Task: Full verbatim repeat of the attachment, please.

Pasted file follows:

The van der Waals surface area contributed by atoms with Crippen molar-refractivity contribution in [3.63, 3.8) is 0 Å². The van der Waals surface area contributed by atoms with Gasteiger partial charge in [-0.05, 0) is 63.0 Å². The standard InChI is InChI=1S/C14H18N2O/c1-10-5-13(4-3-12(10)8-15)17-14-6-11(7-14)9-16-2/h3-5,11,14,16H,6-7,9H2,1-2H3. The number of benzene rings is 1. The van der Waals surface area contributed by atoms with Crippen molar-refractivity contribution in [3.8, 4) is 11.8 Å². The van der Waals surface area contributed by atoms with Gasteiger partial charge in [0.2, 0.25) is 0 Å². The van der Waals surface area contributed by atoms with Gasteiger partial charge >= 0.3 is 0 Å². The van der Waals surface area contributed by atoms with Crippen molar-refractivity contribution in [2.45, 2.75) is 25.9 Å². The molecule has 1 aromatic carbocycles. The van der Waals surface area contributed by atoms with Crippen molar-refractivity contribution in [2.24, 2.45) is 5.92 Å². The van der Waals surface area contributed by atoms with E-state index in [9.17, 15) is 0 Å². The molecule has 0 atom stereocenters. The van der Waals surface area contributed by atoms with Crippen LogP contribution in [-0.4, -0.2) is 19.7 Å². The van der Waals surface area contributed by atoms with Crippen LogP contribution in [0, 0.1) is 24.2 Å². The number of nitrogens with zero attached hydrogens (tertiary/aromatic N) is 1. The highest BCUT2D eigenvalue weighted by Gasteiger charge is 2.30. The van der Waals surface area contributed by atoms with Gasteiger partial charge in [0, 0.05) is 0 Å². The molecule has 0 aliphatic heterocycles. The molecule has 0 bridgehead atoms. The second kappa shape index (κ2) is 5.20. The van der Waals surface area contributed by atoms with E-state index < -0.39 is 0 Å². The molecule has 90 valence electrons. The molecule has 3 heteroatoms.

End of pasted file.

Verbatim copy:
The van der Waals surface area contributed by atoms with Crippen molar-refractivity contribution in [3.63, 3.8) is 0 Å². The van der Waals surface area contributed by atoms with Gasteiger partial charge in [-0.05, 0) is 63.0 Å². The standard InChI is InChI=1S/C14H18N2O/c1-10-5-13(4-3-12(10)8-15)17-14-6-11(7-14)9-16-2/h3-5,11,14,16H,6-7,9H2,1-2H3. The number of benzene rings is 1. The van der Waals surface area contributed by atoms with Crippen molar-refractivity contribution in [3.8, 4) is 11.8 Å². The van der Waals surface area contributed by atoms with Gasteiger partial charge in [0.2, 0.25) is 0 Å². The van der Waals surface area contributed by atoms with Gasteiger partial charge >= 0.3 is 0 Å². The van der Waals surface area contributed by atoms with Crippen molar-refractivity contribution in [2.45, 2.75) is 25.9 Å². The molecule has 1 aromatic carbocycles. The van der Waals surface area contributed by atoms with Crippen molar-refractivity contribution in [2.24, 2.45) is 5.92 Å². The van der Waals surface area contributed by atoms with E-state index in [9.17, 15) is 0 Å². The molecule has 0 atom stereocenters. The van der Waals surface area contributed by atoms with Crippen LogP contribution in [-0.4, -0.2) is 19.7 Å². The van der Waals surface area contributed by atoms with Crippen LogP contribution in [0, 0.1) is 24.2 Å². The number of nitrogens with zero attached hydrogens (tertiary/aromatic N) is 1. The highest BCUT2D eigenvalue weighted by Gasteiger charge is 2.30. The van der Waals surface area contributed by atoms with Gasteiger partial charge in [0, 0.05) is 0 Å². The molecule has 0 aliphatic heterocycles. The molecule has 0 bridgehead atoms. The second kappa shape index (κ2) is 5.20. The van der Waals surface area contributed by atoms with E-state index < -0.39 is 0 Å². The molecule has 90 valence electrons. The molecule has 3 heteroatoms.